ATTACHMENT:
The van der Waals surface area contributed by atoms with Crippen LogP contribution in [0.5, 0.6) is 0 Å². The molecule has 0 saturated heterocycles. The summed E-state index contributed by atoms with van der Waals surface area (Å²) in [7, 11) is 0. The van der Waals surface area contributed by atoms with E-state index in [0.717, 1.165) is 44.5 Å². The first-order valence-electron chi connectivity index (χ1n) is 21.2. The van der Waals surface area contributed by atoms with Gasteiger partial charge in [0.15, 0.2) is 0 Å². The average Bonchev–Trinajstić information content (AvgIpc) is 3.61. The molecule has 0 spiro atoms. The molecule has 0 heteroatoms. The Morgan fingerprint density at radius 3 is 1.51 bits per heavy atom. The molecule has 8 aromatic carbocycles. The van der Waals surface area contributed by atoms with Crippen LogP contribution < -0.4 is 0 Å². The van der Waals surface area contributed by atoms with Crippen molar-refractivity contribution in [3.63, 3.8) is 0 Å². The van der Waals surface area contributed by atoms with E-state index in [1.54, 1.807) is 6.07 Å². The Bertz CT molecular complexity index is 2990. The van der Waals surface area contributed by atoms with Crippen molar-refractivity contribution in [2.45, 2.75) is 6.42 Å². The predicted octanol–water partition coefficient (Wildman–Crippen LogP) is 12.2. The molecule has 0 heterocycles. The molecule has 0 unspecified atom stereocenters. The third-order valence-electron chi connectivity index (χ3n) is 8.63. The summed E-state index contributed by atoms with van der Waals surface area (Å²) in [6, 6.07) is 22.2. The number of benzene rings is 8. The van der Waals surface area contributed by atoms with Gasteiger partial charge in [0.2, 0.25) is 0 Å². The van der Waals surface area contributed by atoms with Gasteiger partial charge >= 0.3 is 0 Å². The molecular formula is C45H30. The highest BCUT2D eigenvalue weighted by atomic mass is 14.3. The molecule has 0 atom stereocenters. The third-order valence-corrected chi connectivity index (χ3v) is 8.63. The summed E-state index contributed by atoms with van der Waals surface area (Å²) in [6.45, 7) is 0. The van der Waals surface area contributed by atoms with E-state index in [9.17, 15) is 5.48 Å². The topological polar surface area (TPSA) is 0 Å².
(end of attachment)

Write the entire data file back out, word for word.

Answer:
The van der Waals surface area contributed by atoms with Crippen LogP contribution in [0.5, 0.6) is 0 Å². The molecule has 0 saturated heterocycles. The summed E-state index contributed by atoms with van der Waals surface area (Å²) in [7, 11) is 0. The van der Waals surface area contributed by atoms with E-state index in [0.717, 1.165) is 44.5 Å². The first-order valence-electron chi connectivity index (χ1n) is 21.2. The van der Waals surface area contributed by atoms with Gasteiger partial charge in [0.15, 0.2) is 0 Å². The average Bonchev–Trinajstić information content (AvgIpc) is 3.61. The molecule has 0 spiro atoms. The molecule has 0 heteroatoms. The Morgan fingerprint density at radius 3 is 1.51 bits per heavy atom. The molecule has 8 aromatic carbocycles. The van der Waals surface area contributed by atoms with Crippen LogP contribution < -0.4 is 0 Å². The van der Waals surface area contributed by atoms with Crippen molar-refractivity contribution in [3.63, 3.8) is 0 Å². The van der Waals surface area contributed by atoms with E-state index in [1.54, 1.807) is 6.07 Å². The Bertz CT molecular complexity index is 2990. The van der Waals surface area contributed by atoms with Crippen molar-refractivity contribution in [2.45, 2.75) is 6.42 Å². The predicted octanol–water partition coefficient (Wildman–Crippen LogP) is 12.2. The molecule has 0 heterocycles. The molecule has 0 unspecified atom stereocenters. The third-order valence-electron chi connectivity index (χ3n) is 8.63. The summed E-state index contributed by atoms with van der Waals surface area (Å²) in [6, 6.07) is 22.2. The number of benzene rings is 8. The van der Waals surface area contributed by atoms with Gasteiger partial charge in [0.2, 0.25) is 0 Å². The van der Waals surface area contributed by atoms with Gasteiger partial charge >= 0.3 is 0 Å². The molecular formula is C45H30. The highest BCUT2D eigenvalue weighted by atomic mass is 14.3. The molecule has 0 atom stereocenters. The third-order valence-corrected chi connectivity index (χ3v) is 8.63. The summed E-state index contributed by atoms with van der Waals surface area (Å²) in [6.45, 7) is 0. The van der Waals surface area contributed by atoms with E-state index in [9.17, 15) is 5.48 Å². The topological polar surface area (TPSA) is 0 Å².